Advancements in framing and insulation coupled with a desire to build tighter, more energy efficient, durable homes has created a lot of consideration in evolving wall assemblies. But as finishing materials become more sophisticated, there may be a need to look down — to the flooring system.
If I asked you to think about vapor control, it’s likely you would immediately think of the wall assembly, dew points and moisture migration,” said Chris Vegas, AdvanTech® technology director at Huber Engineered Woods. “But it can be equally important to think about moisture and vapor control layers with the floor assembly. After all, depending on the project location and type of construction, you will experience similar air, moisture and energy movement through the floor system.”
In certain geographies, like coastal areas, moisture should be an even greater consideration due to the field service conditions of these assemblies. For example, if you are designing or building a home on stilts or with a crawl space, you’ll want to pay extra attention to moisture concerns for the floor system. As with the wall system, this means managing bulk water, air flow and then vapor.
Think of the floor as a full assembly, as opposed to the subfloor and finished materials as separate parts.
Has the bulk water been managed?
As always, you should first make sure that there isn’t an opportunity for bulk water to reach or build up on the floor system. In coastal areas, this typically means raising the floor system above the flood plain to account for potential storms and flooding. For houses with crawl spaces, bulk water is managed by proper grading to allow for drainage away from the foundation. In the case of vented crawlspaces, cross ventilation will help to maintain acceptable relative humidity levels.
How is air flowing in and around the structure?
The summer months in the southeast and other coastal areas can be brutal when it comes to humidity. In these areas where hot temperatures are paired with prolonged periods of high relative humidity, builders should consider the flow of air—and subsequently humidity—into crawlspaces, floor cavities of stilt-built homes, and even unfinished basements.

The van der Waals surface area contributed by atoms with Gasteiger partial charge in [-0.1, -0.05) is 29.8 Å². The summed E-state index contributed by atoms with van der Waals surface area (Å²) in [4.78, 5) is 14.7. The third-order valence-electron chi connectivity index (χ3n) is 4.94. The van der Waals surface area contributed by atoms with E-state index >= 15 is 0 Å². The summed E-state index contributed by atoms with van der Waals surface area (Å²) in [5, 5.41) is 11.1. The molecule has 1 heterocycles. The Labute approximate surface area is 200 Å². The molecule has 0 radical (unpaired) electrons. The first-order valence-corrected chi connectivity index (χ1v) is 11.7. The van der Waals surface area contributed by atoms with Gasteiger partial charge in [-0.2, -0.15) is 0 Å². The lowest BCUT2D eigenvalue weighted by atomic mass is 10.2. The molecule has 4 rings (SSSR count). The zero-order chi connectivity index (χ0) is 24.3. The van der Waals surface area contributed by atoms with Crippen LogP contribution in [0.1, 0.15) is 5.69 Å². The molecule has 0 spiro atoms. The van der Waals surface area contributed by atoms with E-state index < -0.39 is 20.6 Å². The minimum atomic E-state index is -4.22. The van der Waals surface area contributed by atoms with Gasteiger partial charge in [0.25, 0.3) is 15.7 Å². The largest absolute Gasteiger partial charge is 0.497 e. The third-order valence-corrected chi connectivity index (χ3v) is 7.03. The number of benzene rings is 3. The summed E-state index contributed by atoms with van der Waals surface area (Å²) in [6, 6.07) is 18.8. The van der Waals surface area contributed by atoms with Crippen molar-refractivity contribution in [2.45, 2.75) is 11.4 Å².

“The warmer the air, the more moisture it can hold. So, when air flows into a cooler place like a shaded crawl space adjacent to air conditioning, it has the potential to condense on the underside of the subflooring, especially if the home is kept at lower temperatures,” said Vegas.
This movement of water vapor from outdoors to indoors—or, inward vapor drive—can cause issues if not properly managed. It’s important to take all components of the flooring system into consideration when determining the most appropriate, and moisture-resistant, flooring assembly for your build.
How can vapor concerns be addressed? And, what role does finished flooring play?
Luxury flooring alternatives like vinyl tile and vinyl planks have gained popularity. However, vinyl products are vapor barriers, meaning they are impermeable and would not allow for the floor system to dry in both directions.
One method for limiting condensation build up with the use of a vented crawl space is to add insulation under the subfloor. Just be sure to choose the proper insulation to fit your geography and finished floor system. It is pertinent to take into account the permeance of the finish floor when designing the system to allow for proper drying. For example: A home built over a vented crawl space in the Southeast U.S. would need insulation that is less permeable than the finish floor, such as closed cell foam used with hardwood flooring.
Overall, it’s important to keep a few things in mind when it comes to floor systems:
Understand the environments in which you build. Take relative humidity and large temperature swings into consideration.
Think of the floor as a full assembly, as opposed to the subfloor and finished materials as separate parts. Know the vapor permeance of all products in the assembly to avoid a double vapor barrier.
Air sealing is critical. Control the movement of air, and you control the movement of moist air which can cause condensation build up in the first place. If crawlspaces are necessary, consider building over a closed and conditioned space.
Lastly, make sure you’re installing subflooring that will give you the best moisture-resistance during construction exposure. “One of the reasons builders have chosen AdvanTech subflooring for decades in humid, or storm-prone areas is its ability to maintain its strength, stiffness and fastener-holding properties even through wetting and drying cycles,” said Vegas.